A cyst is a closed sac, having a distinct membrane and division compared with the nearby tissue. Hence, it is a cluster of cells that has grouped together to form a sac (not unlike the manner in which water molecules group together, forming a bubble); however, the distinguishing aspect of a cyst is that the cells forming the “shell” of such a sac are distinctly abnormal (in both appearance and behaviour) when compared with all surrounding cells for that given location. It may contain air, fluids, or semi-solid material. A collection of pus is called an abscess, not a cyst. Once formed, sometimes a cyst may resolve on its own. When a cyst fails to resolve, it may need to be removed surgically, but that would depend upon its type and location.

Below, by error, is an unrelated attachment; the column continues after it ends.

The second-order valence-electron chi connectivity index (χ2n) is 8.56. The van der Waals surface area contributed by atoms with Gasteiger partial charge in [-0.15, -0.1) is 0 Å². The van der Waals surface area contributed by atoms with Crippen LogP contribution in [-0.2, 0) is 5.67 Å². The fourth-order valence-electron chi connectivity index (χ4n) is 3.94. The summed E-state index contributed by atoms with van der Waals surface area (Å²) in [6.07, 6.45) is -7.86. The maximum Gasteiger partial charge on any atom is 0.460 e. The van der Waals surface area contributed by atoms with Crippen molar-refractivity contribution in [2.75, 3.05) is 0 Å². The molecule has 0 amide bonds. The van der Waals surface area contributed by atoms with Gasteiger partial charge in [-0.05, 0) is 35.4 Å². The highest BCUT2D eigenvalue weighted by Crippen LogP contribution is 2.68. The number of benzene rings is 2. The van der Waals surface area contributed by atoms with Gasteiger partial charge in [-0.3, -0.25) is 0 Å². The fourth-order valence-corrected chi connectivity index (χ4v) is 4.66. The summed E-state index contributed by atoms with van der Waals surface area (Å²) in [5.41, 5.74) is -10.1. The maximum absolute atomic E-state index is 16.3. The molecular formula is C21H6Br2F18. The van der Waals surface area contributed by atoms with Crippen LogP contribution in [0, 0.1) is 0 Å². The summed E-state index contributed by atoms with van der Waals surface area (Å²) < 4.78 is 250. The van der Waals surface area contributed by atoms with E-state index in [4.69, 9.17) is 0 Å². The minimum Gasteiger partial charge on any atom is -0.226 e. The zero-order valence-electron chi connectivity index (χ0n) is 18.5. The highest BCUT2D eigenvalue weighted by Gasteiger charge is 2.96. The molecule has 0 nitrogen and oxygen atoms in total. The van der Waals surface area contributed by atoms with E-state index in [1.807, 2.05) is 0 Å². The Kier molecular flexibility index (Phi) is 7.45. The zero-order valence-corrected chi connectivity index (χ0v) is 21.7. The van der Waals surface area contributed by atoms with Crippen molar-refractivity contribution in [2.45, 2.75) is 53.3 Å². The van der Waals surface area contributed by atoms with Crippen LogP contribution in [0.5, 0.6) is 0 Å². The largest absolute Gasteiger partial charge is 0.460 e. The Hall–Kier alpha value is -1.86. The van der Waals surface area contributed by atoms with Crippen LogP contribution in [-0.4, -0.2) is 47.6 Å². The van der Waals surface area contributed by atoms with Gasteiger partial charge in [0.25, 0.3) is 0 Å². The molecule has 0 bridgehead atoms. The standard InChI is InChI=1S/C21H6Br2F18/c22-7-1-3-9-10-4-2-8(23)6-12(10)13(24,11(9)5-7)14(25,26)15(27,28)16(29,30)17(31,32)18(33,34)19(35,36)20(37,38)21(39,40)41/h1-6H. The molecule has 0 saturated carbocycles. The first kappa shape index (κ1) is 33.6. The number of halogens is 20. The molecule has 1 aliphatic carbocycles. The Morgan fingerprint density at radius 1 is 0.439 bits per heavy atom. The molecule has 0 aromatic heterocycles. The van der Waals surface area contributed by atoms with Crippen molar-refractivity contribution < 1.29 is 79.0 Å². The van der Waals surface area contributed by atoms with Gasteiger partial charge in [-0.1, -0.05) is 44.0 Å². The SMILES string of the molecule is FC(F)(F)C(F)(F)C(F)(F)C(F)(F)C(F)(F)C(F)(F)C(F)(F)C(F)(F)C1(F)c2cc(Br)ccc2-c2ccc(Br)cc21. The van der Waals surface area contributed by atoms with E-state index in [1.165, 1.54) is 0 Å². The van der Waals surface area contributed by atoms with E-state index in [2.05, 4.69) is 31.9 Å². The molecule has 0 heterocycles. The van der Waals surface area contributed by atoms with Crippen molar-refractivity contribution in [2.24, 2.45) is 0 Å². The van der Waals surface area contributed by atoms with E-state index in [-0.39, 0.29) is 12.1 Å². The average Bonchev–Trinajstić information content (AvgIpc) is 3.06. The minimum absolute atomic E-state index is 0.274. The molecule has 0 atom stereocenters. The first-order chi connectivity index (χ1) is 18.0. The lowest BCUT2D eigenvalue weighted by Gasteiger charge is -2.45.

Cancer-related cysts are formed as a defense mechanism for the body, following the development of mutations that lead to an uncontrolled cellular division. Once that mutation has occurred, the affected cells divide incessantly (and become known as cancerous), forming a tumour. The body encapsulates those cells to try to prevent them from continuing their division and to try to contain the tumour, which becomes known as a cyst. That said, the cancerous cells still may mutate further and gain the ability to form their own blood vessels, from which they receive nourishment before being contained. Once that happens, the capsule becomes useless and the tumour may advance from benign to a cancer.
Some cysts are neoplastic and thus, are called cystic tumors; many types are not neoplastic. Some are dysplastic or metaplastic. Pseudocysts are similar to cysts (having a sac filled with fluid), but lack an epithelial lining.